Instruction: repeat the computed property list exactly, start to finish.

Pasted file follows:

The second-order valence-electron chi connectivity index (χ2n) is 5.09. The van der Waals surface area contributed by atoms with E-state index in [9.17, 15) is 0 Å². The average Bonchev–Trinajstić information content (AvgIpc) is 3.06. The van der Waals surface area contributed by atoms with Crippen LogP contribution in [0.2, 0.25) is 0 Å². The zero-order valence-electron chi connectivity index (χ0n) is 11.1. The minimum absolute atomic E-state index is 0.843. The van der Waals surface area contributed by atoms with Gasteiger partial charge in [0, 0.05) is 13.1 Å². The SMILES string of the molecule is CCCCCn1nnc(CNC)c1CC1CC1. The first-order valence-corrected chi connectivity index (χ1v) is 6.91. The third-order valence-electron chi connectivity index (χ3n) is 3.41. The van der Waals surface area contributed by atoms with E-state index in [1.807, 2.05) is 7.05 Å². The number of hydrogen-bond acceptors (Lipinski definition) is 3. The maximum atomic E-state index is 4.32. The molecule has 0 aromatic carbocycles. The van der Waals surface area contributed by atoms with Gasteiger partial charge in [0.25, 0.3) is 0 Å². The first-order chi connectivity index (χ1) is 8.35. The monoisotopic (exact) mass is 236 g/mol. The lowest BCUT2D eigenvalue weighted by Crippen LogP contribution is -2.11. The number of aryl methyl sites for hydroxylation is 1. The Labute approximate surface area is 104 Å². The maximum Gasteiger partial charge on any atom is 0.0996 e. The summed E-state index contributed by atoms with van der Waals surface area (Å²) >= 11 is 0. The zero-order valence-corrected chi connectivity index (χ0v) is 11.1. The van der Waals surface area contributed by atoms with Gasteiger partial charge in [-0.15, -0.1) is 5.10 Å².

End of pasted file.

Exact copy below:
The second-order valence-electron chi connectivity index (χ2n) is 5.09. The van der Waals surface area contributed by atoms with E-state index in [9.17, 15) is 0 Å². The average Bonchev–Trinajstić information content (AvgIpc) is 3.06. The van der Waals surface area contributed by atoms with Crippen LogP contribution in [0.2, 0.25) is 0 Å². The zero-order valence-electron chi connectivity index (χ0n) is 11.1. The minimum absolute atomic E-state index is 0.843. The van der Waals surface area contributed by atoms with Gasteiger partial charge in [0, 0.05) is 13.1 Å². The SMILES string of the molecule is CCCCCn1nnc(CNC)c1CC1CC1. The first-order valence-corrected chi connectivity index (χ1v) is 6.91. The third-order valence-electron chi connectivity index (χ3n) is 3.41. The van der Waals surface area contributed by atoms with E-state index in [1.807, 2.05) is 7.05 Å². The number of hydrogen-bond acceptors (Lipinski definition) is 3. The maximum atomic E-state index is 4.32. The molecule has 0 aromatic carbocycles. The van der Waals surface area contributed by atoms with Gasteiger partial charge in [0.25, 0.3) is 0 Å². The first-order chi connectivity index (χ1) is 8.35. The monoisotopic (exact) mass is 236 g/mol. The lowest BCUT2D eigenvalue weighted by Crippen LogP contribution is -2.11. The number of aryl methyl sites for hydroxylation is 1. The Labute approximate surface area is 104 Å². The maximum Gasteiger partial charge on any atom is 0.0996 e. The summed E-state index contributed by atoms with van der Waals surface area (Å²) >= 11 is 0. The zero-order valence-corrected chi connectivity index (χ0v) is 11.1. The van der Waals surface area contributed by atoms with Gasteiger partial charge in [-0.15, -0.1) is 5.10 Å².